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Dime Stories: Send in the Clowns

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Tony Fitzpatrick

By Tony Fitzpatrick

Miami, Tuesday, 6am. He stares out from beneath the Days Inn sign, steeped in his own deep thoughts, slowly drawing in his Camel. Suddenly he looks over at me and says, “They let me walk around all night with a VIP pass stuck to my ass and nobody told me. The fuckers just let me look douchey in South Beach, man.”

I don’t know what to say to him, so I say nothing and keep smoking. This guy is a real estate man from Delaware. I tell him the VIP pass certainly didn’t make him look douchey. That it, for sure, isn’t the pass. He is relieved.

11:30pm, 15th and Collins, South Beach. A young Hispanic man is having a cordial if heated conversation with an escort, a zaftig Dominican girl. She is big everywhere, fleshy and sexy in a way girls in the seventies were. She’s wearing skin-tight, silvery sweats and sporting a camel-toe you could lose your keys in. They are haggling price.

I’m at Jerry’s Deli—kind of ground zero for all of the fairs at 15th and Collins.

The young man keeps mentioning “me and mi amigo” and the young woman keeps pensively shaking her head and saying something about her  “brand.” It finally dawns on me that the guy wants a “twosie'” for him and his pal. An English guy next to me at the sidewalk cafe leans over and inquires, “Are these guys trying to share a vagina?”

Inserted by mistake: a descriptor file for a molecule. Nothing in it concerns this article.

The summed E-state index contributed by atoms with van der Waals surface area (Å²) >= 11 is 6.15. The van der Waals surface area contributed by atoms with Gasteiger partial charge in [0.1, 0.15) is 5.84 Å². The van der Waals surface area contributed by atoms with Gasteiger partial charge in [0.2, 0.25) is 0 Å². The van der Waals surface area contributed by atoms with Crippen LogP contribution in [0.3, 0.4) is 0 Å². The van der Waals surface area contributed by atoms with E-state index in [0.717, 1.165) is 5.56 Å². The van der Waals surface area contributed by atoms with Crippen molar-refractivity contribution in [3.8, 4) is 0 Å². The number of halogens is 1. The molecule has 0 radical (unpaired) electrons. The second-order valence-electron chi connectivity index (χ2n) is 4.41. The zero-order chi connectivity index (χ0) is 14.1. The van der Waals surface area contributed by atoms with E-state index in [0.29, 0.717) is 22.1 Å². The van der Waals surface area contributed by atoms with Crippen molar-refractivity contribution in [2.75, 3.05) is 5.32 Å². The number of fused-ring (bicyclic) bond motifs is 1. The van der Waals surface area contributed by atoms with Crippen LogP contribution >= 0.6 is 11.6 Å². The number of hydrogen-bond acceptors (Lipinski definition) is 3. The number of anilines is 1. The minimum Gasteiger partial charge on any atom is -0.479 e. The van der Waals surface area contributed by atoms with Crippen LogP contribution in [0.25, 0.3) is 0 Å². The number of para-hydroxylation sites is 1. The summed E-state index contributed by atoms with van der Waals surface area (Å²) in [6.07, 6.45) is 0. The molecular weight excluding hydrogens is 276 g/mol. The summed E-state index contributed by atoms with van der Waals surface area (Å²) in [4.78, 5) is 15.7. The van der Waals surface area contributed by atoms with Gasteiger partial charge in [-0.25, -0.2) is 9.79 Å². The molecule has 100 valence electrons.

I nod my head because that, indeed, seems to be the case. The English guy asks me, “What is she talking about, her ‘brand,’ what does she mean? Is she talking about her hoo-ha? Her hoo-ha is a ‘brand’?” I tell him this week it is.

The conversation goes on for a long time. In fact, as I pay my check and leave  it is still going on.

It’s that time of year again. When the weather gets cold, the art-world clown car beats a path for Miami Beach and pitches its various tents anywhere it can find 20,000 or so square feet or a tony hotel, and the money-changers go to work.

I swore off these things about seven years ago. My reasons were that they taught artists to want all of the wrong things and taught collectors to value what things cost, rather than what things were. I am still convinced that I’m not wrong in believing this.